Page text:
You’re married, should you change your name?

It has been regarded as tradition for women to take their husbands’ last name after marriage. With the current feminist wave, however, it’s no longer presumed that a woman will change her last name when she gets married. Apparently, men too can now choose to adopt their wife’s last name if they want to.

However, much as this tradition has been revered for centuries, should changing a name after marriage be such a big decision? And should it remain a crucial step for one to consider?

 

Paul Rwakahungu, a compliance officer, says he would rather stick to tradition and have the woman change her last name when they get married.

 

He explains that according to him, a name is an identification of someone’s roots and ancestral background.

 

Some couples choose to keep both of their last names once married. / Photos: Net

“By African standards, which by all obligations as a man I am the custodian and regarded as head of the family, I should be given the privilege of conserving the ancestral lineage without diversion.

“Secondly, in a wide range of African cultures, a man earns his wife through what we call payment of dowry. Lastly, but still within African cultural context, when a woman gets married, she leaves her ancestral lineage and inherits a new family and so, it’s only rational that she rebrands herself into the new family by taking up the names of her husband, not for prestige as many think, but as a sign of being taken over by another family,” Rwakahungu explains.

Phrister Nakato, a local comedian, says she would definitely love to take her husband’s name after marriage. She says she would also love for her kids to take on that name too as a sign of pride for their family.

“I feel like it’s an honour to take on my husband’ name. Sharing the same name feels like the family is real, serious and unique,” she says. 

She is, however, against the idea of the man being the one to take on her last name as the wife.

“My husband taking on my name? No way, he is the head of the family, which means I should be the one to take on his. I consider that as disrespectful,” Nakato says.

Sam Ruhindi, a photographer and poet, explains that he understands this tradition as one that started with women having their family names, and when they got married and were starting a new family, they would then take on their husbands’ names as heads of their families.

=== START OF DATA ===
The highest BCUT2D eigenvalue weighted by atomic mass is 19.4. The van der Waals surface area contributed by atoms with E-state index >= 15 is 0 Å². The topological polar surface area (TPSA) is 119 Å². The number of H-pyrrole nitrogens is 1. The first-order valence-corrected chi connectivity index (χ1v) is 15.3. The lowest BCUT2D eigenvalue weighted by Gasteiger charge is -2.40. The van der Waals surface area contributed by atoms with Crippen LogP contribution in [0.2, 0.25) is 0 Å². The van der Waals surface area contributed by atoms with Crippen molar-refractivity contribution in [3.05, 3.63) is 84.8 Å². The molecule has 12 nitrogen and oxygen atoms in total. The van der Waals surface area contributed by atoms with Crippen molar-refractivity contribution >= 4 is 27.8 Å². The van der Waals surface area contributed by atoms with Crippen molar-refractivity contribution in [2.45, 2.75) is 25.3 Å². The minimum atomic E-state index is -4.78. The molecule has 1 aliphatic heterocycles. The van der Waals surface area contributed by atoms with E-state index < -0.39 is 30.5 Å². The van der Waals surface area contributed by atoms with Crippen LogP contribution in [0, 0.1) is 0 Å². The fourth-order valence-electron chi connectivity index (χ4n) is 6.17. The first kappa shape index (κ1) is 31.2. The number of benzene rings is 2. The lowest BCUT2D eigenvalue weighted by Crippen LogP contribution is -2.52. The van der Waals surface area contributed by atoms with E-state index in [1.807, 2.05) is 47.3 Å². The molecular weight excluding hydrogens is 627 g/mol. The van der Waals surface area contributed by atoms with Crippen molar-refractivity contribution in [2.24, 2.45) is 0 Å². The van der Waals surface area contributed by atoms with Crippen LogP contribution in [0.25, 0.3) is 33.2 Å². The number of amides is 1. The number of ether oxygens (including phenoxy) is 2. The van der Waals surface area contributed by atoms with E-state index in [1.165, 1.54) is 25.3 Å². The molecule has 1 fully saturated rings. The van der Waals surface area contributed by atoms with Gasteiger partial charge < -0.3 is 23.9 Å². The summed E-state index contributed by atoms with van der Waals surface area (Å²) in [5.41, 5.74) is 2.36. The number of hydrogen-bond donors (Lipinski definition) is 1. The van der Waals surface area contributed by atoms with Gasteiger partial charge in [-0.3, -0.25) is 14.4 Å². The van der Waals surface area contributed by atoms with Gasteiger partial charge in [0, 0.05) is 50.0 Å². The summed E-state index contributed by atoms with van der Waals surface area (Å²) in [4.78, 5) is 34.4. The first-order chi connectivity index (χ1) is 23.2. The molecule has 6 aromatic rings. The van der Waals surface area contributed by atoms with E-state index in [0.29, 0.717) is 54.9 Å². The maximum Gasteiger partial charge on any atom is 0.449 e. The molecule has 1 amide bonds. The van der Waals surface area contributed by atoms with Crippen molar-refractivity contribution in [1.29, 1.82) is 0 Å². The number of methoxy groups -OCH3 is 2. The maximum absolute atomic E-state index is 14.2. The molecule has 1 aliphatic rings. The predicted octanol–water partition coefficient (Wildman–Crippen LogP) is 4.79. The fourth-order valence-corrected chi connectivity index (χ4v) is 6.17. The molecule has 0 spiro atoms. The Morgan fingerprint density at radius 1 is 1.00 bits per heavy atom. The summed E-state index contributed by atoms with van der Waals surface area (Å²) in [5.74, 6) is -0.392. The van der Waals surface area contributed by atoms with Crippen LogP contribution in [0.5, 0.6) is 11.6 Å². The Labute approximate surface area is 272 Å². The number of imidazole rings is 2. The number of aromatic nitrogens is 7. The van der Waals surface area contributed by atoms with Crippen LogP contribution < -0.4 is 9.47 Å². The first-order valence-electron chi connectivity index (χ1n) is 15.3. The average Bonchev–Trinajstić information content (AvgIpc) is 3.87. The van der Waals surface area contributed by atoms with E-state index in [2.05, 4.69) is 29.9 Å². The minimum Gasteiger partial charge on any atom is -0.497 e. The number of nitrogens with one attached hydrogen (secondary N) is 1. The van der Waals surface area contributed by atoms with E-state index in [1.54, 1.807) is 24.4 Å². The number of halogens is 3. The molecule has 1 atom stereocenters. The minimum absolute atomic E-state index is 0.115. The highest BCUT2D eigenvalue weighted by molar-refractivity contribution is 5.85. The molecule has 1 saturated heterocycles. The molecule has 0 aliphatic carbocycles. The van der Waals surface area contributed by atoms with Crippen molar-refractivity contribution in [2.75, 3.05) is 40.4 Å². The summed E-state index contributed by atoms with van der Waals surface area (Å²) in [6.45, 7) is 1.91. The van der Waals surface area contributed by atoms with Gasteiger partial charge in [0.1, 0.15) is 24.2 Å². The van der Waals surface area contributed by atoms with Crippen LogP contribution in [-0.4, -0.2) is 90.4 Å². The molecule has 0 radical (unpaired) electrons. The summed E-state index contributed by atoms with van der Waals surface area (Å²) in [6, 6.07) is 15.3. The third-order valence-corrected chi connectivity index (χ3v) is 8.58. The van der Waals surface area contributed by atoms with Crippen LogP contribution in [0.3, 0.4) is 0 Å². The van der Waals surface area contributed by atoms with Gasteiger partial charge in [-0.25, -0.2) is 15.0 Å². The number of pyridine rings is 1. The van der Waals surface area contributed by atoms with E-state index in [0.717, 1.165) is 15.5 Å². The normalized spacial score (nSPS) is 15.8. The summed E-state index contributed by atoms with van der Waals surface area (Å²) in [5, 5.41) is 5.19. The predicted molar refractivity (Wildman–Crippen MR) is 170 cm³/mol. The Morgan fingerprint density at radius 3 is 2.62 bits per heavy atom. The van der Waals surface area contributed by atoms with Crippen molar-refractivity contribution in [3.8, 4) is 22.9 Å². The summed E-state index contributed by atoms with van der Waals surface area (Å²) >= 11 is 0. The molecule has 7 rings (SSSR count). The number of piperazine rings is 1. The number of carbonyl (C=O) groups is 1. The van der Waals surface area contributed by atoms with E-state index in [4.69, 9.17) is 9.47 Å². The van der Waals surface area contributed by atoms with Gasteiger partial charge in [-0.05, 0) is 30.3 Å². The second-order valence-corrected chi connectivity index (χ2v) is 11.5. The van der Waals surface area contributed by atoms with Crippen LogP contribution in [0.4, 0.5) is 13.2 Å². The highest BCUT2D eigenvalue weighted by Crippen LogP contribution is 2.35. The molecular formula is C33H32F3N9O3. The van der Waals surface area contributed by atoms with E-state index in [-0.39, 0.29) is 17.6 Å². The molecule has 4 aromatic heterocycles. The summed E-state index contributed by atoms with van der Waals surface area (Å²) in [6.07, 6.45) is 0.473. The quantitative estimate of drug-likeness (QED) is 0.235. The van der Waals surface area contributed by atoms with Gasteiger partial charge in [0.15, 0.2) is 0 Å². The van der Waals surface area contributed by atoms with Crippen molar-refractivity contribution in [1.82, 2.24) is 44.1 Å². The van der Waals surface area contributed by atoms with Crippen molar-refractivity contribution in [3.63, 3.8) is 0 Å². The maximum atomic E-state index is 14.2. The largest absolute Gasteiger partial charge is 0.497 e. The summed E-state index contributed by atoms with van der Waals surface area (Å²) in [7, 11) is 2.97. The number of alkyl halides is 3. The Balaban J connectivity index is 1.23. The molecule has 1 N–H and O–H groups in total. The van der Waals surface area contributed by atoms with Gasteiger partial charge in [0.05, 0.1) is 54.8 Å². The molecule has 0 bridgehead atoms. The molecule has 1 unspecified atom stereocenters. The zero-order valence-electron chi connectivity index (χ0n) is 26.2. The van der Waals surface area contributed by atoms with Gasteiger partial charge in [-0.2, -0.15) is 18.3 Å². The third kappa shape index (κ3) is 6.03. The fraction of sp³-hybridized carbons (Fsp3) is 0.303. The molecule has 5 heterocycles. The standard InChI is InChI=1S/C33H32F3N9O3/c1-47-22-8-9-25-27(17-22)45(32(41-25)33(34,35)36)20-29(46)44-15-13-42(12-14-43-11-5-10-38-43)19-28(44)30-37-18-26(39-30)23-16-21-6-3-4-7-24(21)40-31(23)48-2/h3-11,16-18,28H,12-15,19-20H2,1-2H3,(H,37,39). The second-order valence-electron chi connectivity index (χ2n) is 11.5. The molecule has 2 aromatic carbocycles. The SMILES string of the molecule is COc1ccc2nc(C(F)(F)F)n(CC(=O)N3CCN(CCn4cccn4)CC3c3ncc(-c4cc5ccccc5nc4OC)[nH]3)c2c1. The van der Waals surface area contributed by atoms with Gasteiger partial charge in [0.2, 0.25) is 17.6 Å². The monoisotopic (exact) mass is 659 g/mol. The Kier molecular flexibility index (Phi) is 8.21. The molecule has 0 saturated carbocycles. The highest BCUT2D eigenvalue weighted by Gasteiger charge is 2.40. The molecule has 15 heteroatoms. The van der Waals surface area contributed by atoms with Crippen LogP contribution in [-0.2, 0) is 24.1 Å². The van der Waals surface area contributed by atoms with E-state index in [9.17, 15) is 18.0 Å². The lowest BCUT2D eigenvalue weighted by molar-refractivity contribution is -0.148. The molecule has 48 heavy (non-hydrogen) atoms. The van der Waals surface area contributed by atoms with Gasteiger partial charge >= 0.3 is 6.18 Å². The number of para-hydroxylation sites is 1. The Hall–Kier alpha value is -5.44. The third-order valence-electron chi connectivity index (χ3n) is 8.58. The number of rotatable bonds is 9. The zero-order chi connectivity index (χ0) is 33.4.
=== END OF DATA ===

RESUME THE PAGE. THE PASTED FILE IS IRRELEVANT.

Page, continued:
He says that though he respects tradition, he would rather do it differently.

Ruhindi is of the view that changing his name or giving his name to someone is not a decision he would want to make alone. He thinks it would be best if he had a discussion with his future wife and decide on which name to take or if they could actually both keep their names. 

“This is a topic that we would definitely have together as a couple. But to some extent, I am against this idea of taking family names, reason being that at times last names carry meaning to the extent that it could end up haunting your children and entire family,” he says.

Sylvia Elizabeth says she would take on her husband’s last name out of respect, though she would still prefer to keep hers.

“I would take his name out of love for my own dependence but I wouldn’t let my husband take on my last name. My last name could as well be my father’s too and that’s a no go,” she says.

She observes that most women she knows take on their husbands’ names as a custom now, out of respect or even because their husbands demand it in order to make a social statement, but not because they really want to. 

 “Choosing to take on the last names should very much be normalised. Men taking on their wives’ names on the other hand is pretty awkward, though I think that’s because it’s not something we are all used to. But it’s still not a bad idea because, well at least it’s even,” she adds.

dmbabazi@newtimesrwanda.com

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